Among the medications that can cause hyperkalemia, the most relevant in clinical practice are RAAS inhibitors because while they have been shown to confer mortality and morbidity benefits in patients with CKD, diabetes, and cardiovascular disease (CVD),14-17 the development of hyperkalemia frequently hinders their utilization at optimal doses for chronic cardiorenal protection.18 The interaction between the presence of CKD and the administration of RAAS inhibitors is highlighted by data from clinical trials showing how the incidence of hyperkalemia associated with RAAS inhibitors increases from less than 2% in patients without CKD to between 5% and 10% with dual inhibition of the RAAS in patients with CKD.19

Because randomized clinical trials typically exclude individuals with advanced cardiorenal comorbidities and the patients included in these trials are carefully monitored, reports from randomized clinical trials may underestimate the true burden of hyperkalemia, which is probably much higher in routine clinical practice. For instance, a study at a Veterans Administration clinic revealed that 11% of outpatients prescribed angiotensinconverting enzyme (ACE) inhibitors developed hyperkalemia over the 2-year study period.20 In addition, whereas the Randomized Aldactone Evaluation (RALES) study17 in patients with heart failure (HF) and serum creatinine less than 2.5 mg/dL reported only a 2% rate of hyperkalemia, subsequent analyses in unselected patients treated with ACE inhibitors who had recently been hospitalized for HF showed a significant increase in hyperkalemiarelated hospitalizations and deaths.21 This correlated with an increase in the prescription rate for spironolactone used in addition to ACE inhibitors following the publication of the RALES study.21 Bozkurt et al documented that 24% of patients with HF treated with spironolactone in clinical practice developed a serum potassium level greater than 5.2 mEq/L; of these, 12% had a serum potassium level greater than 6.0 mEq/L.22 Shah et al reported that hyperkalemia developed in 35% of patients with HF also treated with spironolactone and who had a baseline creatinine of 1.5 mg/dL or greater; and in 63% with a baseline creatinine of 2.5 mg/dL or greater, punctuating the clear trend toward increased hyperkalemia risk with declining kidney function.23

Consequences of Hyperkalemia
Hyperkalemia is often a silent condition that goes undetected until a patient exhibits serious consequences, such as ventricular arrhythmias, or may be detected incidentally upon laboratory testing. In patients with cardiorenal comorbidities, the risk for developing hyperkalemia is an ongoing concern. Hyperkalemia is associated with both clinical and economic consequences, including increased emergency department (ED) visits, hospitalizations, and mortality. These have a direct bearing on the overall cost of managing patients, especially in a managed care setting.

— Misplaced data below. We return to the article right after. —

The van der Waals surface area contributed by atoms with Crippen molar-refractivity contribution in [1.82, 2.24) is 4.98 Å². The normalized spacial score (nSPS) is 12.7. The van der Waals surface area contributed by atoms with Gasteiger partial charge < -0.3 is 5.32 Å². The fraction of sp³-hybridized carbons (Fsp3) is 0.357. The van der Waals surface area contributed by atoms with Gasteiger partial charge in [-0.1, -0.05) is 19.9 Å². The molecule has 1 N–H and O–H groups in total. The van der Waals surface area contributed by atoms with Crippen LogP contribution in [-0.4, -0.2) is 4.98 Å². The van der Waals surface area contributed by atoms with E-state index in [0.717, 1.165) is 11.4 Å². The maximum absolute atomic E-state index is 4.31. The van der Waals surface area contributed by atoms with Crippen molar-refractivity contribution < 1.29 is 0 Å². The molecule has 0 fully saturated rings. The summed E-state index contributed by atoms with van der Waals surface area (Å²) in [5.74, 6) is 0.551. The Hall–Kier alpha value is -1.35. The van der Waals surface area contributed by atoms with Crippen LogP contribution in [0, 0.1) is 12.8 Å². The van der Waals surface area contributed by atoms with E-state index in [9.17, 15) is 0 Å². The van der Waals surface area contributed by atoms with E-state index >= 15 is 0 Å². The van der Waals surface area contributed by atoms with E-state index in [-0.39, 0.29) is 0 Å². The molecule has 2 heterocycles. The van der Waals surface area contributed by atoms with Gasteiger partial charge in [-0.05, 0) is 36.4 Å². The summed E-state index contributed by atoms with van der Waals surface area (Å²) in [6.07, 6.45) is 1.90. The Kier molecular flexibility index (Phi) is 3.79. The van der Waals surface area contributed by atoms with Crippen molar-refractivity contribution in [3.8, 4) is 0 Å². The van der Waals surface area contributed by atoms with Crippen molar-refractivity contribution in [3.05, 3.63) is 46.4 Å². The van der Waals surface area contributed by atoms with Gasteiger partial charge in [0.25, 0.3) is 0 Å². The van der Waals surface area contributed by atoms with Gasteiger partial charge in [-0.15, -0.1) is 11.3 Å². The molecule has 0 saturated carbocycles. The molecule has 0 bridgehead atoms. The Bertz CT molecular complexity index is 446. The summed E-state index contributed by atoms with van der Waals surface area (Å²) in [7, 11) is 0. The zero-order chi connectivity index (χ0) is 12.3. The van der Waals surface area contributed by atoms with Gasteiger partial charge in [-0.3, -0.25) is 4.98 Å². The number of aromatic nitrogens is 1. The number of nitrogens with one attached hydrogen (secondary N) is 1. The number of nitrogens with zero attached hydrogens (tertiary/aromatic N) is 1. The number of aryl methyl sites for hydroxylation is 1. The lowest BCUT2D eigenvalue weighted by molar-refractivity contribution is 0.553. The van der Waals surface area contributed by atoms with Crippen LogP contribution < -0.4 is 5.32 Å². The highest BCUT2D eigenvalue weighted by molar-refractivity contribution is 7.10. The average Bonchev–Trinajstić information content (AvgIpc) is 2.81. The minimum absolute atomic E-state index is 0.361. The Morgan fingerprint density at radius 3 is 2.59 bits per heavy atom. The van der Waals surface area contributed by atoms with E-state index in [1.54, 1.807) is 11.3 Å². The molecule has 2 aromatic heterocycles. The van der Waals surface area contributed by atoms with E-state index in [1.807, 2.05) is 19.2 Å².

In 2011, approximately 67,000 visits to the ED were a direct result of elevated potassium levels.24 Of patients who visited the ED, 50% were admitted to the hospital, with an average length of stay of 3.2 days and mean inhospital charges of $24,178 per stay. A total of 84% of individuals hospitalized were older than 45 years. Thus, persons older than 45 years who are at risk for hyperkalemia should be monitored closely. The estimated total annual hospital charges for Medicare admissions with hyperkalemia as the primary diagnosis were approximately $697 million (US) in 2011.24

Clinical evidence shows that increases in serum potassium above the normal range are associated with higher mortality rate, especially as an individual ages and in patients with comorbidities (Figure 18).7,8 Other studies have noted that hyperkalemia is one of the greatest risk factors associated with all-cause mortality in patients with pre-existing CVD, advanced CKD,6 patients without CKD,9 and patients undergoing dialysis (Figure 226).25,26 A retrospective analysis of 15,803 patients with CKD and CVD treated with antihypertensive drugs revealed that patients with hyperkalemia had higher rates of hospital admissions and mortality compared with normokalemic patients.6 The association of mortality risk with hyperkalemia was also studied in a retrospective analysis conducted in a large national cohort including more than 240,000 US Veterans with at least 1 hospitalization and at least 1 serum potassium measurement during a year.9 The authors determined the risk of death (odds ratio) within 1 day of a hyperkalemic event in patients with CKD compared with normokalemic non-CKD patients. This study showed that patients with CKD were significantly more likely to experience a hyperkalemic event than those without CKD, but also that hyperkalemia increased the odds of death within 1 day regardless of kidney function. The risk of death correlated incrementally with severity of hyperkalemia (moderate hyperkalemia defined as serum potassium level ≥5.5 mg/dL and <6.0 mg/dL and severe hyperkalemia defined as ≥6.0 mg/dL).9

Current Management of Hyperkalemia
Both acute and chronic treatment strategies are critical for the management of patients at risk of hyperkalemia. The currently available treatment strategies mainly focus on emergency and intermediate care, and limited options are available for chronic management of patients at risk of recurrent hyperkalemia. Interventions for chronic management are limited to reducing or eliminating exacerbating factors, including RAAS inhibitors. Table 13,5,18,19,48,50,51 shows the list of interventions commonly used for the management of hyperkalemia.3,5,19